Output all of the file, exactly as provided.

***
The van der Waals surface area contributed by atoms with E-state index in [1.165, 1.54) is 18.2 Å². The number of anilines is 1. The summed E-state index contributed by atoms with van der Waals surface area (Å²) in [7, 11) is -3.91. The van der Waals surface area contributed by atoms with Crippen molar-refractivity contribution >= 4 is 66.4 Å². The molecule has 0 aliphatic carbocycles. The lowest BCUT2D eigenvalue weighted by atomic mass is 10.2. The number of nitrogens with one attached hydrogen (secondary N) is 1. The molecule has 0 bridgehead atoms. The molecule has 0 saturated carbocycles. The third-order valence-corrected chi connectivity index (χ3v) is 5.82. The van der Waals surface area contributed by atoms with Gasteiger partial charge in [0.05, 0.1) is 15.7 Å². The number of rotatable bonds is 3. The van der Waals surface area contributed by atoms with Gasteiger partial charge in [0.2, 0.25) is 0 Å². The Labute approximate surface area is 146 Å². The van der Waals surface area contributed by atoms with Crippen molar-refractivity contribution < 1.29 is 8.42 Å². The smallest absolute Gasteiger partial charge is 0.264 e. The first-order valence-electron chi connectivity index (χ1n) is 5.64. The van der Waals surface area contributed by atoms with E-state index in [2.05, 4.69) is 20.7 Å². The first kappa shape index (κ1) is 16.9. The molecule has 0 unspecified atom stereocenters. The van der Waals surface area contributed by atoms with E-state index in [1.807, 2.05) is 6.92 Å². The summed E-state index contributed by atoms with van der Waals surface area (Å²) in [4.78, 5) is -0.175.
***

The van der Waals surface area contributed by atoms with E-state index in [1.165, 1.54) is 18.2 Å². The number of anilines is 1. The summed E-state index contributed by atoms with van der Waals surface area (Å²) in [7, 11) is -3.91. The van der Waals surface area contributed by atoms with Crippen molar-refractivity contribution >= 4 is 66.4 Å². The molecule has 0 aliphatic carbocycles. The lowest BCUT2D eigenvalue weighted by atomic mass is 10.2. The number of nitrogens with one attached hydrogen (secondary N) is 1. The molecule has 0 bridgehead atoms. The molecule has 0 saturated carbocycles. The third-order valence-corrected chi connectivity index (χ3v) is 5.82. The van der Waals surface area contributed by atoms with Gasteiger partial charge in [0.05, 0.1) is 15.7 Å². The number of rotatable bonds is 3. The van der Waals surface area contributed by atoms with Gasteiger partial charge in [0.2, 0.25) is 0 Å². The Labute approximate surface area is 146 Å². The van der Waals surface area contributed by atoms with Crippen molar-refractivity contribution < 1.29 is 8.42 Å². The smallest absolute Gasteiger partial charge is 0.264 e. The first-order valence-electron chi connectivity index (χ1n) is 5.64. The van der Waals surface area contributed by atoms with E-state index in [2.05, 4.69) is 20.7 Å². The first kappa shape index (κ1) is 16.9. The molecule has 0 unspecified atom stereocenters. The van der Waals surface area contributed by atoms with E-state index in [1.807, 2.05) is 6.92 Å². The summed E-state index contributed by atoms with van der Waals surface area (Å²) in [4.78, 5) is -0.175.